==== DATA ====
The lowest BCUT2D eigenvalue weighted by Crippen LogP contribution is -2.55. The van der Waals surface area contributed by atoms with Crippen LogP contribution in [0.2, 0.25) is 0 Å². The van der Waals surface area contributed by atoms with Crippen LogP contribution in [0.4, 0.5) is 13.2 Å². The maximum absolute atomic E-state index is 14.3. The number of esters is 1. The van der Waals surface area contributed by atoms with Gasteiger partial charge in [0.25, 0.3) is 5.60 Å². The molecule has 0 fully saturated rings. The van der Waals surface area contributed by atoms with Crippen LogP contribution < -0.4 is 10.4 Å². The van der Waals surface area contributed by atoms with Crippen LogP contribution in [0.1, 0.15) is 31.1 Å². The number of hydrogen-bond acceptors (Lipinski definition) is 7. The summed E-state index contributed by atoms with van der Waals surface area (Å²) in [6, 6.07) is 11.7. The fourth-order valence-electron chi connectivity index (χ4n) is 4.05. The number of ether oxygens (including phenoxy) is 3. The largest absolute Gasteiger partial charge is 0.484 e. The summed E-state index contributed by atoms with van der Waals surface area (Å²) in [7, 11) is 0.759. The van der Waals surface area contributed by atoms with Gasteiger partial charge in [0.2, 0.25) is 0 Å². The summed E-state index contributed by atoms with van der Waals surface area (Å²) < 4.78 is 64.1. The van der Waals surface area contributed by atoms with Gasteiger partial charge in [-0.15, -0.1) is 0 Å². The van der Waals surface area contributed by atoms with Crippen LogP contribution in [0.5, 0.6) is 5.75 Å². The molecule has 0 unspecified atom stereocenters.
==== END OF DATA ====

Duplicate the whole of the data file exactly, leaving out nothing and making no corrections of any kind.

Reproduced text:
The lowest BCUT2D eigenvalue weighted by Crippen LogP contribution is -2.55. The van der Waals surface area contributed by atoms with Crippen LogP contribution in [0.2, 0.25) is 0 Å². The van der Waals surface area contributed by atoms with Crippen LogP contribution in [0.4, 0.5) is 13.2 Å². The maximum absolute atomic E-state index is 14.3. The number of esters is 1. The van der Waals surface area contributed by atoms with Gasteiger partial charge in [0.25, 0.3) is 5.60 Å². The molecule has 0 fully saturated rings. The van der Waals surface area contributed by atoms with Crippen LogP contribution < -0.4 is 10.4 Å². The van der Waals surface area contributed by atoms with Crippen LogP contribution in [0.1, 0.15) is 31.1 Å². The number of hydrogen-bond acceptors (Lipinski definition) is 7. The summed E-state index contributed by atoms with van der Waals surface area (Å²) in [6, 6.07) is 11.7. The fourth-order valence-electron chi connectivity index (χ4n) is 4.05. The number of ether oxygens (including phenoxy) is 3. The largest absolute Gasteiger partial charge is 0.484 e. The summed E-state index contributed by atoms with van der Waals surface area (Å²) in [7, 11) is 0.759. The van der Waals surface area contributed by atoms with Gasteiger partial charge in [0.2, 0.25) is 0 Å². The summed E-state index contributed by atoms with van der Waals surface area (Å²) < 4.78 is 64.1. The van der Waals surface area contributed by atoms with Gasteiger partial charge in [-0.15, -0.1) is 0 Å². The van der Waals surface area contributed by atoms with Crippen LogP contribution in [0.5, 0.6) is 5.75 Å². The molecule has 0 unspecified atom stereocenters.